Saturday, December 28, 2013

Yesterday, December 27, would...

...have been my parents' 70th wedding anniversary.

I called my mother, who, at age 94, still lives independently in Minneapolis, and told her I was thinking of her. (My father died in the spring of 2010.)

As family lore would have it, my dad, who was stationed in Florida with the army at the time, called my mother's sister Betty a day or two before and left a message "to tell Nance that I'll be home this weekend and that we're going to get married." If you knew my father you would have no trouble believing this story, but when I talked to my mother yesterday she said she didn't recall it happening quite that way.

My dad was indeed stationed in Florida in 1943 and came home on short notice but the two had been engaged since the previous spring. According to my mom, "everybody was getting married," so it wouldn't have been so unusual for them to tie the knot, especially since my father's future in the military was so uncertain.

So my dad did arrive home on a Friday or a Saturday, which would have been either Christmas Eve or Christmas of that year. Since Catholic churches didn't typically perform weddings on Sundays, the earliest my parents could have gotten married would have been Monday, the 27th. And on that morning, at ten o'clock, James Francis Tracy and Nancy Ann Crawford walked down the aisle of Ascension Church in Oak Park, Illinois. I've seen the pictures; my mother didn't have time to buy a traditional wedding dress and my father wore his uniform. (We had been told growing up that my dad couldn't have worn anything else; to be out of uniform during wartime would have been considered treasonous.)

Ascension, above, was the parish in which my father had been raised and the one to which my mother's family had recently moved. Only 24 years old at the time, my parents grew up in the same general area and had known each other since grammar school.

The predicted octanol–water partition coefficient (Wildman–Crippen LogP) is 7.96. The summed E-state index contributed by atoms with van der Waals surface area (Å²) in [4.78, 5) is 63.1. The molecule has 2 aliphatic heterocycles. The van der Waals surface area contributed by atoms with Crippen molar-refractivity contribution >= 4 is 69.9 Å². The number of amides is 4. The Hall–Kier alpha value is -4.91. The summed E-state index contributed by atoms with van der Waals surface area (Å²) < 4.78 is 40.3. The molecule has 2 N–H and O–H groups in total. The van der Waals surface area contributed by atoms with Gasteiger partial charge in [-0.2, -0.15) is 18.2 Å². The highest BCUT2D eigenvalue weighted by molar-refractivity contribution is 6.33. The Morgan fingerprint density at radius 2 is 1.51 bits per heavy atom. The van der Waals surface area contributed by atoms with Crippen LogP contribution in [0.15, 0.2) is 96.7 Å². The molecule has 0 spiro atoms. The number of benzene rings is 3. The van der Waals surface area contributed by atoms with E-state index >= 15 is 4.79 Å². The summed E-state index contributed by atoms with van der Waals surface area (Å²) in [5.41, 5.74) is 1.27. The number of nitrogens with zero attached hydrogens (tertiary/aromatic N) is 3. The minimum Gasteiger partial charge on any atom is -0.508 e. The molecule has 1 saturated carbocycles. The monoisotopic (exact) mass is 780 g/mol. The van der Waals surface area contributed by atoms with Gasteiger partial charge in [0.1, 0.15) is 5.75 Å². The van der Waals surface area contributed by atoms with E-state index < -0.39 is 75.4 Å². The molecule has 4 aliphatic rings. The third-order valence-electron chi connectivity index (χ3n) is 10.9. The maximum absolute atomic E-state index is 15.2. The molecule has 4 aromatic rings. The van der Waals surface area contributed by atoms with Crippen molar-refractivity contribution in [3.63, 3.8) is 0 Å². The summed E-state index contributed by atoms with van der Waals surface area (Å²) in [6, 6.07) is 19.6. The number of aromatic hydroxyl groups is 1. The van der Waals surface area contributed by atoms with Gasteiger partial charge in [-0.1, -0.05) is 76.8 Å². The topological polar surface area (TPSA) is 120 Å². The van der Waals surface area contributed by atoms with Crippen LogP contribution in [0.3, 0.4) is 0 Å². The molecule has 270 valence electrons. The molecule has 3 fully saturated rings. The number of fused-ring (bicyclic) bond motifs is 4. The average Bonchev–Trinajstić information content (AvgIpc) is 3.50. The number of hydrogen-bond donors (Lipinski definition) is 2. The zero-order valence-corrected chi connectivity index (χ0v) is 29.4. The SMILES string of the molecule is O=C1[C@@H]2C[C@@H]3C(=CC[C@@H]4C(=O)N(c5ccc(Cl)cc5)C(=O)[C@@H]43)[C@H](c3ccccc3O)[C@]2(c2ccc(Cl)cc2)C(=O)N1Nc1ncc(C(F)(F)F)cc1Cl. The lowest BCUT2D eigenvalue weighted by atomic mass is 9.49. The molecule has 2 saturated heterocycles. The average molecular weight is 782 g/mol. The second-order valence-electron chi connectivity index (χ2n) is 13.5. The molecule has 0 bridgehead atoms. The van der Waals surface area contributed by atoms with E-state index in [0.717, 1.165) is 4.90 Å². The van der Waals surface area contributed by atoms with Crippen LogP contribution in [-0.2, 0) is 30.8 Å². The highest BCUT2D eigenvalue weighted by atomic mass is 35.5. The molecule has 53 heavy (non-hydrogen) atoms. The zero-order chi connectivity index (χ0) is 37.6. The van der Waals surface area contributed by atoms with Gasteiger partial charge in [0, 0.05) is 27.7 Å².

After the wedding ceremony, a breakfast was held at the nearby Oak Park Arms Hotel. (Today we would probably call it "brunch.") I asked my mother where the young couple spent their wedding night. Since my Aunt Betty and Uncle Sandy were "the only ones with a car," they drove my parents downtown for dinner at the Palmer House Hotel.

(I can only imagine what that evening was like since my father couldn't stand my aunt and uncle. Was it because Uncle Sandy didn't serve in the war? I doubt it; my dad didn't like a lot of people.)

After dinner the newlyweds were whisked away to the Edgewater Beach Hotel on the city's North Side, which was actually on the edge of the water in those days. (The city later built Lake Shore Drive to the east. What's left of the hotel is now condominiums; it's that pink structure you see where the Drive meets Hollywood.) Their room was only ten dollars a night and they stayed there for the next three days, entertaining their parents for dinner in the hotel's dining room.

By then it was time, however, for my father to return to Florida and my mother to her parents' apartment in Oak Park. She took a train down to meet him about two weeks later and they rented a room in the back of a house owned by a couple of schoolteachers named Gwen and -- are you ready for this? -- Shady. The house was in Apalachicola, on the panhandle, and my father hitchhiked the five or six miles to the base each day. My mother couldn't recall if they had to share a bathroom with the other couple or not, but they did have access to the kitchen. She remembers preparing steaks there that my father had brought home from one of the cooks on the base.